When the fires of late winter and spring are lighted, they awaken old memories. All through my childhood, my brothers and I, alongside our parents, would rake and burn for days. We would start by collecting brush that had fallen, dragging piles of branches and hauling barrels of leaves to offer to the pile. It seems to me that we always had fires going in our yard at this time of year.
Burning is an annual ritual that is part of my personal story, but it is also part of a larger, deeper shared story. Burning feels purposeful, like something we are supposed to do.
The work always has a particular rhythm. In our yard, from time to time and without any announcement, everyone would convene around the fire. We would stand there listening to it pop, our attention fully consumed by the pine needles turning to flame and twisting into ashen threads. Then, as the fire burned down, someone would break away, and from across the yard would come the clatter of brush being gathered up and the rattle of a rake across the grass. Over and over again, we would disperse, back to building the pile, then again find ourselves collected in the fire’s presence.
Indigenous people on New England’s coasts used burning as an agricultural tool. Especially on the rocky land now called Maine, it kept the scrub from taking over fields and nurtured wild blueberry barrens. The wood ash brings trace minerals — calcium, potassium, iron, and boron — back to the soil. Burning destroys weed seeds and fungi. Its carbonates react with the soil, countering acidity.
The understanding of fire, its purposeful use and its relationship to the food we eat, is often credited with the development of our big, powerful, and sometimes annoyingly complex brains. Though fire may have helped our minds grow more complex, I find it has the power to do something that seems just the opposite. Staring into a fire’s breathing coals, mesmerized by its movement, I feel my mind wander freely. I wonder how many ideas that altered the course of the human story came into being while someone sat gazing into the coals.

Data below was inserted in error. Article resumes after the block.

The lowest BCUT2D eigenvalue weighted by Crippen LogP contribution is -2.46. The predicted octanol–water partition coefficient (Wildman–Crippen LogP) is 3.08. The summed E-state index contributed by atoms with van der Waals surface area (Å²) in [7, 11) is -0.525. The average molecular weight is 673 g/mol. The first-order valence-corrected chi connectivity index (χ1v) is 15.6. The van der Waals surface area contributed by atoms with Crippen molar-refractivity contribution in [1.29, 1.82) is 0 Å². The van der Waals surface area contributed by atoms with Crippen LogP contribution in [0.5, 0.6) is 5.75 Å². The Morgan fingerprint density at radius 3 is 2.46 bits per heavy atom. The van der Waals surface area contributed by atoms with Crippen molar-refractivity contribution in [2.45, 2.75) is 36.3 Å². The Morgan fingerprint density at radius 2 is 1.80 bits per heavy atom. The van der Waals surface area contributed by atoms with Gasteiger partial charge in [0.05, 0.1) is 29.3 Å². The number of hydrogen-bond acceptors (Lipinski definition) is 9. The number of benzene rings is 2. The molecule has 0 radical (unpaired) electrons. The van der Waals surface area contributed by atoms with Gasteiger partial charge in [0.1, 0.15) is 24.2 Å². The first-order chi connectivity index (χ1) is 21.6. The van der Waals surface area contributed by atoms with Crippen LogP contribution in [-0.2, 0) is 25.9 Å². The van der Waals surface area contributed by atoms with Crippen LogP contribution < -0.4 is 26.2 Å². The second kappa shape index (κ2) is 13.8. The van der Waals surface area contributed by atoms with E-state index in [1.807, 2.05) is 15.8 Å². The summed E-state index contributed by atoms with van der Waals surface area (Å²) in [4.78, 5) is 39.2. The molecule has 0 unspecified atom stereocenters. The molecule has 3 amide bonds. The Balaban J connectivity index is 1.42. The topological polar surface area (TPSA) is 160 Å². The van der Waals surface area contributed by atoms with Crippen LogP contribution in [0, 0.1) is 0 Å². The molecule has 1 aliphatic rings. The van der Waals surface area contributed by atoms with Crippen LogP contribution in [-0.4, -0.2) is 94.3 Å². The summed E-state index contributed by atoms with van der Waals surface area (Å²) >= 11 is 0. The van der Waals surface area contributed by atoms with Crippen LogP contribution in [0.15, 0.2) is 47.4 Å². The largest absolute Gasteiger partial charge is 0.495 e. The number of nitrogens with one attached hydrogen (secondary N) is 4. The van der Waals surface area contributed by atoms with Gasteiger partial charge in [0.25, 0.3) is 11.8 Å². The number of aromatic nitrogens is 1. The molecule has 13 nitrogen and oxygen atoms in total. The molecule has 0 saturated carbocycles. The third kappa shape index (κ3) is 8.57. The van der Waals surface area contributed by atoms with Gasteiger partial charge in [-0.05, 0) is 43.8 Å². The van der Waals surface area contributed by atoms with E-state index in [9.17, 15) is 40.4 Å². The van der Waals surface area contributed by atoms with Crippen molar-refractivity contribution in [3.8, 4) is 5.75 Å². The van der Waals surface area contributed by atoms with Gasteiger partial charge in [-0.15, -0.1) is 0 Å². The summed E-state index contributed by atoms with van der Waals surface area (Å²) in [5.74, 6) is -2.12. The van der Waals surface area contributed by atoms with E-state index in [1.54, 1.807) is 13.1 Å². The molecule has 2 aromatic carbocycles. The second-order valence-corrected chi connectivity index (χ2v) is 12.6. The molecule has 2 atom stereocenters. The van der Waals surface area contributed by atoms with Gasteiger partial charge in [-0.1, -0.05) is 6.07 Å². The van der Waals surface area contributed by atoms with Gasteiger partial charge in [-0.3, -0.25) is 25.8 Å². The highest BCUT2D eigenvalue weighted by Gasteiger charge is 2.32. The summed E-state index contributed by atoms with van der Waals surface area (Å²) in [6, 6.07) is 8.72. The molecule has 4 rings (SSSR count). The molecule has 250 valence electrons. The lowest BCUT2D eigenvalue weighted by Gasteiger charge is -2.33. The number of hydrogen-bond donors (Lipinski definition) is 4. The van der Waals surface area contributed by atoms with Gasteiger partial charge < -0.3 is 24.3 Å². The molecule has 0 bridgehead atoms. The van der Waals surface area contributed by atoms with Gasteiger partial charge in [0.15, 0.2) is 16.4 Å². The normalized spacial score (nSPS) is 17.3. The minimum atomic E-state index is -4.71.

Burning is so much a part of our natural calendar that we still have — with some restrictions — a season spanning midwinter to early spring when open burning is permitted. This ritual is so old and important to the collective that it is written into law in our towns. In Wellfleet, where I live, that season is now. We hold it dear.
Venturing out into our little plots of land to collect the fallen and dead materials of the last year, we pile up broken locust branches and dry rose canes, taking all they have drawn from the soil, the air, and the water to create their living bodies. And when we commit them to that final element, we carry out a cleansing process for our landscapes, including our inner ones.
As their warmth and light are released, we stand in them one last time, marking the passage of storms and growing seasons past, ready for the new growth to come.